However, in comparative constitutional case law, other options have been defended that are very different from this highly comprehensive position of the Spanish Constitutional Court regarding the cuts in the protection of rights and social principles in times of economic crisis. This can be illustrated by the position adopted by the Portuguese Constitutional Court in Judgment 352/2012, of 5 July, whereby it accepted an appeal brought against Portuguese Law No. 64-B / 2011, of 30 December, of the General State Budget for the year 2012, whereby holiday and Christmas payments to public officials and pensioners were totally or partially suspended due to the profound economic crisis. The Portuguese Court rendered Articles 21 and 25 unconstitutional for violation of the principle of equality. The fifth legal ground stated: ‘... it is indisputable that if the challenged measures were to be implemented, the sacrifices to reduce the public deficit would not be shared equally among all citizens, nor would it be applied proportionally to their financial capabilities, since they would not be universal; instead, they would fall solely on those people who receive their salaries and pensions from public funds (...) therefore only some categories of citizens would be asked to make an additional effort for the benefit of the community from some.32

It is obvious that employment is one of the aspects that has been most affected by the throes of the global economic crisis. Unemployment has become a serious problem in Spain, and meeting the goal of full employment contained in Article 40.1 of the Constitution seems to be extremely challenging. But Spain cannot ‘throw in the towel’, so some policies need to be enacted to promote employment. This is where cooperatives have interesting potential, because their values coincide with a social model that enhances social rights and the guiding principles of social and economic policies, including creating high-quality employment, fostering entrepreneurship and offering some channels for the new forms of work that arise within the so-called models of ‘collaborative economy’ and ‘green work. What follows is a discussion of how the Spanish legal system can help in this regard.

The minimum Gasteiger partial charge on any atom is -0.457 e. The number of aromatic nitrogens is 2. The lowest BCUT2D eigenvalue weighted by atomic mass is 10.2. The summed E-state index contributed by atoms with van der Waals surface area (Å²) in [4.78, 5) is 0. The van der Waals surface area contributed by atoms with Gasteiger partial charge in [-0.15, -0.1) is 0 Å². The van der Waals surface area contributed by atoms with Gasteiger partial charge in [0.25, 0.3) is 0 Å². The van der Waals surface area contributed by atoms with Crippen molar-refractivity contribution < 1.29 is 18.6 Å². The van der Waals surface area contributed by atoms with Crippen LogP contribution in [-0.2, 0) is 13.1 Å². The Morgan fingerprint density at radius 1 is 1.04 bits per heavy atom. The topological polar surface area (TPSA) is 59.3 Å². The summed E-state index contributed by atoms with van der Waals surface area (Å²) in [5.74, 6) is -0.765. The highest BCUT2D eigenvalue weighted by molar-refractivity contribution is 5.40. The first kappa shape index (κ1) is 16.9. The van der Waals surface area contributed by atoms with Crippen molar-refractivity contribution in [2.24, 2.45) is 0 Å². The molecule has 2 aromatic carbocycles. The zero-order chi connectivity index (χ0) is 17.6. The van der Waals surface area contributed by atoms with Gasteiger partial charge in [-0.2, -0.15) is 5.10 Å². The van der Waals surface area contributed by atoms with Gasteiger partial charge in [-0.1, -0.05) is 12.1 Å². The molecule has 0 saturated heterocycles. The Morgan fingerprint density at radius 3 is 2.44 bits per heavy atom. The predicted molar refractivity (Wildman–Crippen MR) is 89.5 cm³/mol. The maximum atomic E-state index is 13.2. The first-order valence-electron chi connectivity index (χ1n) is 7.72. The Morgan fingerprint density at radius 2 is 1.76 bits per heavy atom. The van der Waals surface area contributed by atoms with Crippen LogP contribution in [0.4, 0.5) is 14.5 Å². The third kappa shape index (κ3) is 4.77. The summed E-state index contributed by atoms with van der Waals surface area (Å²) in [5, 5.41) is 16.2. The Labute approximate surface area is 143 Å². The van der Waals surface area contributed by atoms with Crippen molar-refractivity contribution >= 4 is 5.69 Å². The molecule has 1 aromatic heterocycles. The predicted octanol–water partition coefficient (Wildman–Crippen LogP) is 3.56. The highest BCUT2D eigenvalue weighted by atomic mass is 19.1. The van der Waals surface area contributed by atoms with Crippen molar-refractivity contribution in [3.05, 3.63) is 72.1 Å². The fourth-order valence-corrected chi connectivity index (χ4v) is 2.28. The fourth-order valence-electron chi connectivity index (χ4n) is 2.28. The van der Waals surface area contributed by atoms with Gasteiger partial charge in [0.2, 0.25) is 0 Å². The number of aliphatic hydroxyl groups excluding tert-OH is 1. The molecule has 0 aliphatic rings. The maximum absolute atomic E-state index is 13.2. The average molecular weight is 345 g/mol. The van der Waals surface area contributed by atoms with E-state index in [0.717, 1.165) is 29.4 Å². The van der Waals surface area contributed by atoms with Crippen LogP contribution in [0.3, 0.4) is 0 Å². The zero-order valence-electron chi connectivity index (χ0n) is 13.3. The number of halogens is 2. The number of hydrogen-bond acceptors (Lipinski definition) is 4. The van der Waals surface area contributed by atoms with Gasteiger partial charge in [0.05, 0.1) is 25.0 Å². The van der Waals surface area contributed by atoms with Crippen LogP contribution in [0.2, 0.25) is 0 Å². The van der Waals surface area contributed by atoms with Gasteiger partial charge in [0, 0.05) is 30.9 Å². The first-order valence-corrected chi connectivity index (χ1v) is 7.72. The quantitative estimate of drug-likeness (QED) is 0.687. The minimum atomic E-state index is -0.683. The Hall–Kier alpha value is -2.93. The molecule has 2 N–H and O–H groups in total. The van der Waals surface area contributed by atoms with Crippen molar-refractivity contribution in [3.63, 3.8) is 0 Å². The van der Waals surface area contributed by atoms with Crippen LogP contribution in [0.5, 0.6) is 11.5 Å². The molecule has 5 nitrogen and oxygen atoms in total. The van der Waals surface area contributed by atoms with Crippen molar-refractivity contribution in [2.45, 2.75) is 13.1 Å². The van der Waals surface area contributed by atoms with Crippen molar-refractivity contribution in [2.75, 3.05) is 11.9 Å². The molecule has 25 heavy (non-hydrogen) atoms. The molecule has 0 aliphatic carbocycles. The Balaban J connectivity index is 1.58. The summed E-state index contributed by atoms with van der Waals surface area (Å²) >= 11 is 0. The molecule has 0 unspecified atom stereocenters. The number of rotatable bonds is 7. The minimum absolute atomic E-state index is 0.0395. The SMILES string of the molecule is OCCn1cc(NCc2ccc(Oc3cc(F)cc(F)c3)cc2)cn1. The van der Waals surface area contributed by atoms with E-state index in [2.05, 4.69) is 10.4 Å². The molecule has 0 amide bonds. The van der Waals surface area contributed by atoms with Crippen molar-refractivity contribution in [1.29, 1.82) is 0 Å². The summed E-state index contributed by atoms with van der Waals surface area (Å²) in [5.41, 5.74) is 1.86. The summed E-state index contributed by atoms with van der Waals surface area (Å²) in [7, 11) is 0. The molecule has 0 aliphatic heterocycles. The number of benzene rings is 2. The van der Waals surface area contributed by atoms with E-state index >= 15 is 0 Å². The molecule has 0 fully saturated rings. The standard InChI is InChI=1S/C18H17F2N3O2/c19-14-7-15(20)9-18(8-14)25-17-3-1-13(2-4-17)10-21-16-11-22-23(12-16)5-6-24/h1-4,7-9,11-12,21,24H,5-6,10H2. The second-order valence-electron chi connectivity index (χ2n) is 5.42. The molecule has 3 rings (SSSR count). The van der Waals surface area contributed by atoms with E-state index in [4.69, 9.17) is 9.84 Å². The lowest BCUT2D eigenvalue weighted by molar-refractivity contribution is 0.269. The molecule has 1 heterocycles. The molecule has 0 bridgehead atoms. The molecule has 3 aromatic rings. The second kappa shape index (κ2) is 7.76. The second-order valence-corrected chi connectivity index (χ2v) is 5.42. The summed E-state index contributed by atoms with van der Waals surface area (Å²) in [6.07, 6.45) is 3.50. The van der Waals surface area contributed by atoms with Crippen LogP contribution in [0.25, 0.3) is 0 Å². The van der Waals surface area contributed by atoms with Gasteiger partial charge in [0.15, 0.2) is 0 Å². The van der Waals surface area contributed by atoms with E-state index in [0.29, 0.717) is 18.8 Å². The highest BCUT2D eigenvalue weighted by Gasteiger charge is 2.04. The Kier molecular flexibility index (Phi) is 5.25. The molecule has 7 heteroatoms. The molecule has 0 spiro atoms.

4. The promotion of cooperatives as a means to support employment policies under the Spanish legal system

The Spanish legal system provides several forms of support to ensure that cooperatives can go hand-in-hand with employment policies, a symbiosis that is certainly favourable to both. DIVAR GARTEIZ-
AURRECOA
33 has underlined the potential of the ‘cooperative alternative’ to combat unemployment and poverty. From the point of view of the different legal systems, as pointed out by FICI,34 the specific nature of the substantive regime of cooperatives, compared with other types of undertakings is essential in terms of justifying their specific regime in terms of tax and other areas of law, for example.

The Judgement of the Court of Justice of the European Union (First Chamber) of 8 September, 2011 (joined cases C-78/08 to C-80/0835), considered that the Italian law that taxed cooperatives more favourably than for profit undertakings was not necessarily ‘state aid’ incompatible with European Union law. Also, in the Spanish constitutional case law, the preferential treatment granted by various regulations to cooperatives vis-à-vis other types of undertakings and companies, pursuant to the constitutional mandate to promote cooperatives (as included in Article 129.2 of the Constitution), was supported from the start. This was not only the case for the fiscal area,36 but in other very different areas, such as regulations concerning credit unions,37 educational regulations,38 marine fish farming, etc.39

Support to cooperatives cannot go far enough. The UN 2030 Agenda for Sustainable Development advocates full employment, but the prevailing economic policies have prioritised balanced budgets, austerity and social cuts. Consequently, cooperatives need to be supported, as they are called upon to play an important role in promoting employment.